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Sandie Friedman: A Lesson in Unlearning

Friedman contemplates the rigors of the flip turn, in the swimming pool and beyond @ The Nervous Breakdown. A young playwright named Dan taught me to do flip turns.  It was 1993, and he was teaching a swim class at NYU, where we were both graduate students.

Once, we met on Mercer Street, and I startled him when I said hello.  “I didn’t recognize you in your clothes,” he said.  I rather liked that Playwright Dan only saw me in my swimsuit, but I was hurt when I learned that he didn’t think I was a very good swimmer.   After watching me swim, he asked what kind of exercise I did.  Just swimming, I told him.  Couldn’t he see that?  I’d taught myself to breathe on alternate sides, and I’d built up my stamina so that I could swim 40 lengths—twice what I could do in college.   But I’d never been on a team, and no one had helped me with technique.  Dan helped me improve my freestyle stroke, taught me to practice with a pull buoy, and finally, got me to try doing flip turns.  But it was quite some time before I actually mastered them.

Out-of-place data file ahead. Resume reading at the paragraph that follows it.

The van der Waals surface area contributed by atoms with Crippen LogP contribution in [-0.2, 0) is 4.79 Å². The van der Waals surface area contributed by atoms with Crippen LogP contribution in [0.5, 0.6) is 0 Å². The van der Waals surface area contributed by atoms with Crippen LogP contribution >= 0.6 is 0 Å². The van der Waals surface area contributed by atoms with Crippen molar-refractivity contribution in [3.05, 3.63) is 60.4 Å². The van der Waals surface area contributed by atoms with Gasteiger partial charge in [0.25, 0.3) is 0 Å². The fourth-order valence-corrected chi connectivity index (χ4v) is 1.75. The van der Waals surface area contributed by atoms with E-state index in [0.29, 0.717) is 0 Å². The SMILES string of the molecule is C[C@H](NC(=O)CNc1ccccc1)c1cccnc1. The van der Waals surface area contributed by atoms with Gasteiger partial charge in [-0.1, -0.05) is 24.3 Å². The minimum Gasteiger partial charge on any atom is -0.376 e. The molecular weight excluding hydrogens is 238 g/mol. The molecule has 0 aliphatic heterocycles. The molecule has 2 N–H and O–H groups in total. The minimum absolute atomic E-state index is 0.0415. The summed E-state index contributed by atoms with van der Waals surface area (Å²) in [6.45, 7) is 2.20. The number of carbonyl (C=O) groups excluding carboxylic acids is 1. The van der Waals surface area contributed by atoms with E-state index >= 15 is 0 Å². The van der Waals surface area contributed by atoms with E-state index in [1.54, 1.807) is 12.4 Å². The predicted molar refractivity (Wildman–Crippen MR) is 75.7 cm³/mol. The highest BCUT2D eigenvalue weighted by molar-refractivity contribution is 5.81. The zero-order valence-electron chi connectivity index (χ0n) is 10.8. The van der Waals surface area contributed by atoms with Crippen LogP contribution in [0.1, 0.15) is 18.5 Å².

Watch Michael Phelps approach the wall with a strong stroke, somersault in a tight tuck, push off and glide forward with hands together like the prow of a ship. Competitive swimmers often do a couple of dolphin kicks before they surface and resume freestyle kicking.  The turn happens quickly, and good swimmers take advantage of the push off the wall to glide a long way.  Seen from above, a flip turn happens with a minimum of fuss: the feet barely come out the water and there’s just a discreet splash.

It’s pleasing to watch, and it feels even better to do.  Maybe it’s the brief exhilaration of being upside down (people who practice yoga know the appeal of this), or the sweet challenge involved in the timing of the somersault, the pull of the hands, the kick, and the exhale (if you don’t blow out, you’ll get that nasty stinging sensation of pool water up your nose).  I admit that when you only swim with other recreational swimmers—not on a team or in a master’s club—there’s satisfaction in showing off this skill.  I particularly loved doing flip-turns in Germany, where I felt physically inferior in other ways, scrawny and short.  Every time I executed a perfect flip turn and glided past the slow-moving German breast-strokers, I thought: hah!

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